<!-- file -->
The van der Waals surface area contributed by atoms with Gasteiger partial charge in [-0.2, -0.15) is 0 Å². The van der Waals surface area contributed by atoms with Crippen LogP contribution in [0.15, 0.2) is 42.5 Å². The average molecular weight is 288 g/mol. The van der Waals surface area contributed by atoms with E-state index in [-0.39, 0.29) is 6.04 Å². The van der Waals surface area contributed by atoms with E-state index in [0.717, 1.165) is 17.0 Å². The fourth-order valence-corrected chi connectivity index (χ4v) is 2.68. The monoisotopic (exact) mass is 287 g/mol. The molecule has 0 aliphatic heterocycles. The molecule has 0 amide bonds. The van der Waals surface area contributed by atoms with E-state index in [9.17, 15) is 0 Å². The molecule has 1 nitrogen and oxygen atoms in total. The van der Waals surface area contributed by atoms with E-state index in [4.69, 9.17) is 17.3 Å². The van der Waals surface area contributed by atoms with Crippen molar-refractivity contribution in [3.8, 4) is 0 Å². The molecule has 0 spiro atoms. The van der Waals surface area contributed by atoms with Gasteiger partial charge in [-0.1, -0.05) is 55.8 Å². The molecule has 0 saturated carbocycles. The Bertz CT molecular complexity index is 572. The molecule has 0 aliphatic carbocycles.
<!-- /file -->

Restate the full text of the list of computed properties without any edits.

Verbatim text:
The van der Waals surface area contributed by atoms with Gasteiger partial charge in [-0.2, -0.15) is 0 Å². The van der Waals surface area contributed by atoms with Crippen LogP contribution in [0.15, 0.2) is 42.5 Å². The average molecular weight is 288 g/mol. The van der Waals surface area contributed by atoms with E-state index in [-0.39, 0.29) is 6.04 Å². The van der Waals surface area contributed by atoms with E-state index in [0.717, 1.165) is 17.0 Å². The fourth-order valence-corrected chi connectivity index (χ4v) is 2.68. The monoisotopic (exact) mass is 287 g/mol. The molecule has 0 aliphatic heterocycles. The molecule has 0 amide bonds. The van der Waals surface area contributed by atoms with E-state index in [9.17, 15) is 0 Å². The molecule has 1 nitrogen and oxygen atoms in total. The van der Waals surface area contributed by atoms with E-state index in [4.69, 9.17) is 17.3 Å². The van der Waals surface area contributed by atoms with Crippen molar-refractivity contribution in [3.8, 4) is 0 Å². The molecule has 0 spiro atoms. The van der Waals surface area contributed by atoms with Gasteiger partial charge in [-0.1, -0.05) is 55.8 Å². The molecule has 0 saturated carbocycles. The Bertz CT molecular complexity index is 572. The molecule has 0 aliphatic carbocycles.